HOST: [00:16:42] For 40 years now, VMF has led the way to help heal our nation. Remember those who gave all and honor all who served. Our new Legacy Endowment will ensure that we can continue honoring Vietnam veterans for the next 40 years and beyond. We launched the Legacy Endowment with a $500,000 matching gift campaign, the Legacy Challenge. Each new outright gift or gift established through a will will be matched up to 50 percent, with a maximum of $50,000 matched per gift. All qualifying gifts established or newly identified before November 12th of this year are eligible for the match. Learn more at This year, we’re celebrating the 40th anniversary of the Vietnam Veterans Memorial. To commemorate this milestone, every day at 3 p.m. eastern, we read the name of every Wall honoree who died on that date. This is in addition to the live in person reading of the names that will be held in Washington, DC beginning on November 7th. You can visit for more information about the daily virtual reading of the names and about the in-person event. And now back to Jim Knott’s interview with General George Price.

KNOTTS: [00:18:08] So after your time in Vietnam, where did you go?

PRICE: [00:18:15] Vietnam… I came back to the Command and General Staff College at Fort Leavenworth for a year. And when I finished that, I was assigned to Washington, D.C., to the Chief, Officer Reserve Components in the Pentagon.

KNOTTS: [00:18:27] Right.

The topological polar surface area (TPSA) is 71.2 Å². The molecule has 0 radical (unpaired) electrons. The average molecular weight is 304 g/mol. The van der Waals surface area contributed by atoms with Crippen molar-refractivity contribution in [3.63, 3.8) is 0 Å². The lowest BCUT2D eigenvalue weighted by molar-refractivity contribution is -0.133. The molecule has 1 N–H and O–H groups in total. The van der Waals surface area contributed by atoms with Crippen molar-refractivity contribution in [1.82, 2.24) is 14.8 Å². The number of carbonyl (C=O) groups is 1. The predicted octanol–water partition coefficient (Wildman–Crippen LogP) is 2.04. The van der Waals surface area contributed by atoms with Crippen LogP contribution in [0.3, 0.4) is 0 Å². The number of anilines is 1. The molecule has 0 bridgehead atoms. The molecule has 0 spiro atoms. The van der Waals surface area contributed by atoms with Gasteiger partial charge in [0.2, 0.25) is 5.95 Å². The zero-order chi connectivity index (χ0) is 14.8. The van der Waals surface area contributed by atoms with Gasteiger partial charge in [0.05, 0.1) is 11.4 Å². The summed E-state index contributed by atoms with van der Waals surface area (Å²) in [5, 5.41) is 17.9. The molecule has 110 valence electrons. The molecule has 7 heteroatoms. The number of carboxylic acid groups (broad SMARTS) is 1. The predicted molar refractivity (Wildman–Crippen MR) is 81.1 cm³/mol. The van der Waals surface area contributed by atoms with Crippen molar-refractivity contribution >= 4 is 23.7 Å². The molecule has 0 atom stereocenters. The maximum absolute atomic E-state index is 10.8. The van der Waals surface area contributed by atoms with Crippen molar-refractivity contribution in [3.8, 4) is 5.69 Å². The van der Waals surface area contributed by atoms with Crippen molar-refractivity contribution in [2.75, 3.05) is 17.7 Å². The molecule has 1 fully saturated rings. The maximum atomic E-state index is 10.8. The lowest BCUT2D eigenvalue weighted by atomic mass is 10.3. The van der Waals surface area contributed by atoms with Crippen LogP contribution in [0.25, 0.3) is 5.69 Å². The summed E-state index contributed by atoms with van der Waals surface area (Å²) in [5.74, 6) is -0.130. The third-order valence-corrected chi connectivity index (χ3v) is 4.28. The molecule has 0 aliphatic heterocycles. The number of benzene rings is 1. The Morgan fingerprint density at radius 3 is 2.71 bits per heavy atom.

PRICE: [00:18:27] And I stayed there for three years. And, uh, that’s when I did all the volunteering to go back to Vietnam. And, uh, they couldn’t seem to accommodate me. Okay. Be my guest. And, uh, I got promoted in the process, and so… I, uh, lost my patience, and was going to – and I worked for the Army Chief of Staff in his office at that time – and he had gone through the same trauma of trying to get an assignment in his career… And so I went over to the building and asked to be assigned to Vietnam, because the division commander had asked that I be assigned there, and so on, and so on, and so on… And so I said, okay, I’m going to stop by the Chief’s office when I go back to work and just be sure he knows that that’s, that’s what’s happening in these situations. And he said it was not going to occur. By the time I got from southwest Washington back to the Pentagon, I was offered a job as a battalion commander in Panama. And so I accepted that assignment because if I turned it down, that’s the end of that mission, you know? It’s not going anywhere.

KNOTTS: [00:19:40] They had other plans for you, and you had to say yes or get out of the Army. Right?

PRICE: [00:19:46] Yup. And that, you accepted, you accepted it or you might as well get out the Army, because it’s over. And so…

KNOTTS: [00:19:54] And that was, that must have been about 1965. Late ’64 or early ’65.

PRICE: [00:20:00] ’68 to, uh. Okay. All right.

KNOTTS: [00:20:03] So in those intervening years, while you were at the Pentagon, you were trying to volunteer and go back. And those were, um, really years where the activity in Vietnam heated up. I mean, we spent our first, uh, large scale ground unit ashore in Vietnam in March of 1965. Um, and so up through the beginning of 1968, all the troop levels started growing, um, exponentially it seemed, uh, the draft board’s ginned up, and there were a lot more people going into the Army that knew that they were headed to Vietnam. Um, and of course, the American public, for the very first time, were watching the war on TV in their living rooms. And so, um, there were more and more deaths of American service members. And, uh, the sentiment in the country started changing about the war. This time you were you were stateside, you knew what else was happening politically and socially, and, you know, I’m sure you got updates about what was happening in Vietnam. Um, and you could see some of that dynamic. What did what kind of changes were you seeing in our country related to the war in Vietnam, and what were your feelings about it?